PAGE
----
|Interest, royalty etc.||Reduced final withholding tax rate (subject to conditions) as follows:
22% if reduced final withholding tax rate is not applicable.
Note: you’re also not entitled to tax reliefs.
You can also refer to this IRAS site for tax rates for non-residents if you’d like more information.
Commonly Asked Questions About Income Tax
If this is your first time paying income tax, you probably have a lot of questions.
Here are some commonly asked ones.
Who Is Subjected to Income Tax?
Generally, income tax applies to people in Singapore who are tax residents and are deriving some form of income from:
- Employment (Salary or Bonuses)
- Trade, Business, Profession or Vocation (e.g. online sellers and service providers, gig workers, commission agents and private hire car/taxi drivers)
- Property or Investments
- Other Sources (e.g. annuities, royalties, winnings or estate or trust income)
How Do I Know If I’m A Tax Resident?
You will be treated as a tax resident for a particular YA if you are a:
- Singapore Citizen who normally resides in Singapore except for temporary absences
- Singapore Permanent Resident (SPR) who has established a permanent home in Singapore
- A foreigner who has stayed or worked in Singapore (excluding director of a company) for 183 days or more in the previous year, i.e. the year before the YA.
If you are employed overseas but now working remotely from Singapore due to COVID-19 travel restrictions, IRAS will treat you as not exercising employment in Singapore, if you meet certain conditions.
Are My Investment Dividends Taxable?
This is a very common question which we always get by members of the SeedlyCommunity.
Generally, the following dividends are not taxable:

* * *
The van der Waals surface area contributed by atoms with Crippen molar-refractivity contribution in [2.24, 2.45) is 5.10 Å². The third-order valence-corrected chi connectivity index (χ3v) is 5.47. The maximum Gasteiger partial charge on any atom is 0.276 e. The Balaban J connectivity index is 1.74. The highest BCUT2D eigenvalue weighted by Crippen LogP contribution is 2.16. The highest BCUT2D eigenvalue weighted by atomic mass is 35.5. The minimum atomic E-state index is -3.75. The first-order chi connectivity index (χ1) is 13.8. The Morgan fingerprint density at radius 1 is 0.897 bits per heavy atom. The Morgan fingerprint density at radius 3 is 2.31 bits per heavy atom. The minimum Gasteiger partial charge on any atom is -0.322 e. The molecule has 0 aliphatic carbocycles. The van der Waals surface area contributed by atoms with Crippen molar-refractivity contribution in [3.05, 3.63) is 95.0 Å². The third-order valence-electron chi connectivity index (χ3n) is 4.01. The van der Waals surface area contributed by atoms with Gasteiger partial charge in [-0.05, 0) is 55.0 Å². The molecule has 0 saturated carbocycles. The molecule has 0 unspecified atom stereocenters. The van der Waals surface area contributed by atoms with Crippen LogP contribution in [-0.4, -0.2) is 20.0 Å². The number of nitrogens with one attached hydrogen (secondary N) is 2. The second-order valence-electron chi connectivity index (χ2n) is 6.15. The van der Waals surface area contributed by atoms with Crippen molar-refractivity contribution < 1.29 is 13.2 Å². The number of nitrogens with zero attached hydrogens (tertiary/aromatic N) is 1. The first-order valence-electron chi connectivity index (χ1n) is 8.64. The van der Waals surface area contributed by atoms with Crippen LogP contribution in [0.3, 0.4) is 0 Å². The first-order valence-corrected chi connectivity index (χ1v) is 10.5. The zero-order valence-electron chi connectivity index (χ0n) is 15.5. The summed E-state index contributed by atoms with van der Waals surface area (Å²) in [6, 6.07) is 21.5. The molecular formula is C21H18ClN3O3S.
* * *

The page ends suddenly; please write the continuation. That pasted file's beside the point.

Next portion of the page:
- Dividends paid on or after 1 Jan 2008 by a Singapore resident company under the one-tier corporate tax system except for co-operatives;
- Foreign dividends received in Singapore on or after 1 Jan 2004 by resident individuals. If an individual resident in Singapore receives foreign-sourced dividends through a partnership in Singapore, these dividends may be exempt from Singapore tax if certain conditions are met. For details, please refer to Tax Exemption for Foreign-Sourced Income;
- Income distribution from Real Estate Investment Trusts (REITs), except distributions derived by individuals through a partnership in Singapore, or from the carrying on of a trade, business or profession in REITs.
The following dividends are subject to income tax:
- Dividends paid by co-operatives;
- Foreign-sourced dividends derived by individuals through a partnership in Singapore. Conditions may apply. For more details, please refer to Tax Exemption for Foreign-Sourced Income;
- Income distribution from Real Estate Investment Trusts (REITs) derived by individuals through a partnership in Singapore, or from the carrying on of a trade, business or profession in REITs
Need More Help or Clarification about Income Tax?
Why not ask the friendly members of Seedly?
There’re always people actively discussing all things income tax-related!